I have to admit that I was raised with a silver spoon in my mouth. My parents paid for everything, and I was never taught or expected to support myself. I won't bore you with details about how I got into my current mess, but at the ripe old age of 38, I'm in dire straits. I owe approximately $100,000 (all on credit cards), all because I basically charged everything I needed and, yes, also wanted. I am a high-level public relations executive, but at this juncture, I can afford only my minimum payments. I know that I will get an inheritance that will more than cover my debt. However, my mother is healthy. Should I declare bankruptcy now and start over later? Or should I plow through and wait until I get my inheritance? – Gina
It's not too late to become a credit master. All you need is a desire to learn and a commitment to change. I'm glad your mother is in fine health, too, as it's not a good idea to continue to rely on her for support. I've seen too many trust-fund babies grow up to become weak and indebted adults. It's time to declare your independence, Gina!
A hundred grand in the hole is major, but it appears that you do have a decent income to pay for it all. I did a little research about how much an experienced public relations executive might earn in your area (Chicago, according to your contact information), and it can be as high as $100,000 up to $200,000.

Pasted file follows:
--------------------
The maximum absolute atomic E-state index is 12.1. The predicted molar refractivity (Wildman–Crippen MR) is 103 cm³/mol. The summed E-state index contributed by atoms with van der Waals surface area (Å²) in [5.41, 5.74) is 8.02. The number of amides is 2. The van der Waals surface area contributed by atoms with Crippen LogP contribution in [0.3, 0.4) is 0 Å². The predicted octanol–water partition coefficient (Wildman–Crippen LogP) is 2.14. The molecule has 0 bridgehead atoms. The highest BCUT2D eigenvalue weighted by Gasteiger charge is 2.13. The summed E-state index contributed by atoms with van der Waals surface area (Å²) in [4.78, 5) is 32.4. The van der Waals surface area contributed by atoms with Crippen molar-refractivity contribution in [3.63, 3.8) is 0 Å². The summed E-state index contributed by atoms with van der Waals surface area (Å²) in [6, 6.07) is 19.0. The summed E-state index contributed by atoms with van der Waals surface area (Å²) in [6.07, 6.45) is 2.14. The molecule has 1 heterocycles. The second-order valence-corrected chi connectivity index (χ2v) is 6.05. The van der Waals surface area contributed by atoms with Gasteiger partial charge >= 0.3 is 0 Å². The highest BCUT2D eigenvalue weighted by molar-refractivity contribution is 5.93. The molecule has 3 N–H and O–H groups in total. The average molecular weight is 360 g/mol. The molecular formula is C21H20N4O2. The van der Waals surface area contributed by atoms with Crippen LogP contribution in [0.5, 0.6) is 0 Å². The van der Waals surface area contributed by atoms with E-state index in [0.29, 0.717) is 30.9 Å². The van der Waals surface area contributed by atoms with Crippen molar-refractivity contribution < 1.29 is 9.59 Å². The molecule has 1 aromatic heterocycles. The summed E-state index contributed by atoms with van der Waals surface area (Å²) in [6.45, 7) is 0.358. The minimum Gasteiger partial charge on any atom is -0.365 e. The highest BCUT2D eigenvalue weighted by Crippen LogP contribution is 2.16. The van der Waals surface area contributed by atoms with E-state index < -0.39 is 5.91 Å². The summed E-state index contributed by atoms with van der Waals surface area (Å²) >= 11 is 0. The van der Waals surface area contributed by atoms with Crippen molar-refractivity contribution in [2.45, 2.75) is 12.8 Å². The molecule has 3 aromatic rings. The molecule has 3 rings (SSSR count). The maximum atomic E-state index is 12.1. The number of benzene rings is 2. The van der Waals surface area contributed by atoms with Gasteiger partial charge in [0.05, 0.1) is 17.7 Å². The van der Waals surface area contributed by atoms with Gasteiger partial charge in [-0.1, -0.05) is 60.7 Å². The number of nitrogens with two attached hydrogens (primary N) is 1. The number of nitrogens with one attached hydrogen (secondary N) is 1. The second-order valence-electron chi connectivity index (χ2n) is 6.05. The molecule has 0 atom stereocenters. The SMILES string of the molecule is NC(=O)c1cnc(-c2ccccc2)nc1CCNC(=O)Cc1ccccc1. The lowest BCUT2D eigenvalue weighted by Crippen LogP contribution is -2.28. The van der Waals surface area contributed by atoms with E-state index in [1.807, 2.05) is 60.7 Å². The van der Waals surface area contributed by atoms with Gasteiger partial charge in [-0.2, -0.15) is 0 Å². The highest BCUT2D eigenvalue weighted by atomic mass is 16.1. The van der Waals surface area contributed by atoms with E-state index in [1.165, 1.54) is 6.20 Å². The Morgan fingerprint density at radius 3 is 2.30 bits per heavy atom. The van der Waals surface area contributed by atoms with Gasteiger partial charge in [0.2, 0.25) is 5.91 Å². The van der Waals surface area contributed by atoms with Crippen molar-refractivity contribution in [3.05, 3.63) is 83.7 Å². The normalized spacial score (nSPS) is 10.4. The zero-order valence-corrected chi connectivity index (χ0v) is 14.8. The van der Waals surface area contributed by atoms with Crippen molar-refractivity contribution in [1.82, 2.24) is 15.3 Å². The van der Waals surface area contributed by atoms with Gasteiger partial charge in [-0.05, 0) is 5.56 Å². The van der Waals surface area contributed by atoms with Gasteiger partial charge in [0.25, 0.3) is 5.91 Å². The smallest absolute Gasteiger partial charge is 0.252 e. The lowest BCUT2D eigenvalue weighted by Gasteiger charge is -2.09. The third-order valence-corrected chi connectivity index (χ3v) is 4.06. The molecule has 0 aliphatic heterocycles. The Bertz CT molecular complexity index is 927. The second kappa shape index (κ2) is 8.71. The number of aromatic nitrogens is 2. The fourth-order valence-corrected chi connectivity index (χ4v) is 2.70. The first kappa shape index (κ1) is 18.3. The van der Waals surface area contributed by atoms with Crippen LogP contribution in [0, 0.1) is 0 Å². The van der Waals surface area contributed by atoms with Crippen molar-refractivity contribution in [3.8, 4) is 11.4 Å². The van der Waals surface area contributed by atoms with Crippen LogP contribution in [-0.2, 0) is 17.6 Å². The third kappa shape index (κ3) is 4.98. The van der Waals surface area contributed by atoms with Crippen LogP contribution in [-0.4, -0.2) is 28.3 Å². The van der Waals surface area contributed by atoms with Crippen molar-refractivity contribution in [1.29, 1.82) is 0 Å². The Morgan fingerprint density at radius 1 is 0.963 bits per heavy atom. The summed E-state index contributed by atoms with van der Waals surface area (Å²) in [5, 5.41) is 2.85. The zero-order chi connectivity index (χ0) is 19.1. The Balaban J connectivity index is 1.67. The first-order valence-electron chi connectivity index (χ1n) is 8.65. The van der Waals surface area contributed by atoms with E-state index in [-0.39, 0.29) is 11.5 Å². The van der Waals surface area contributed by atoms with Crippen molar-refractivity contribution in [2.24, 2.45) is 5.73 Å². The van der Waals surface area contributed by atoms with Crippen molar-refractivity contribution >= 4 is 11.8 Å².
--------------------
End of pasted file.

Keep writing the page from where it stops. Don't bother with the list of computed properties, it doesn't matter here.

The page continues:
Can you afford to pay for your debt, or is bankruptcy your only option? You probably earn far more than your state's median income limit, so in order to file, you'd have to prove that you have no money with which to cover your liabilities. In the initial paperwork, you would have to list what you earn, your essential expenses and all your obligations.
The word “essential” should give you serious pause. What you may currently spend on things such as manicures, vacations and other fineries will be excluded. Eliminate of all those extras, and you very well may have enough left over to send to your credit card companies. If so, your bankruptcy case would be closed before it ever opens.
Now let's look at getting you out of debt on your own. If your interest rates average around 18 percent and you could swing a fixed payment of about $5,000 every month (and did not add to your balances at all), you'd be in the clear in just two years. Sure, that's a lot of money to send on a regular basis, but you borrowed it and ought to repay it. In fact, owning up to your duty is the first and most crucial step you can take toward growing up financially.
Suffering through some tough times to pay it all down is the second most important step. Maybe you can afford more than $5,000 a month. Maybe what you can afford is much less. To know, you've got to design a realistic budget. No offense, but I don't think you can do this without expert help. Clearly you need perspective on how most people in this country really live. You may have to eschew boutiques and instead buy in bulk, question each purchase for value, say “no” to weekends in Paris and downsize a big home and pricy vehicle. Visit a credit counseling agency near you to sit down with a professional who can help you pare your spending down to reasonable levels.
The credit counselor may also present you with a way to pay off your debts more quickly. For example, the credit counseling agency may be able to negotiate on your behalf with your creditors to reduce your interest rates. If you want to do that, go ahead. Still, I would recommend that you take this challenge on yourself. When you write the very last check to those you owe, you'll be able to hold your head up high and say, “I did it.”
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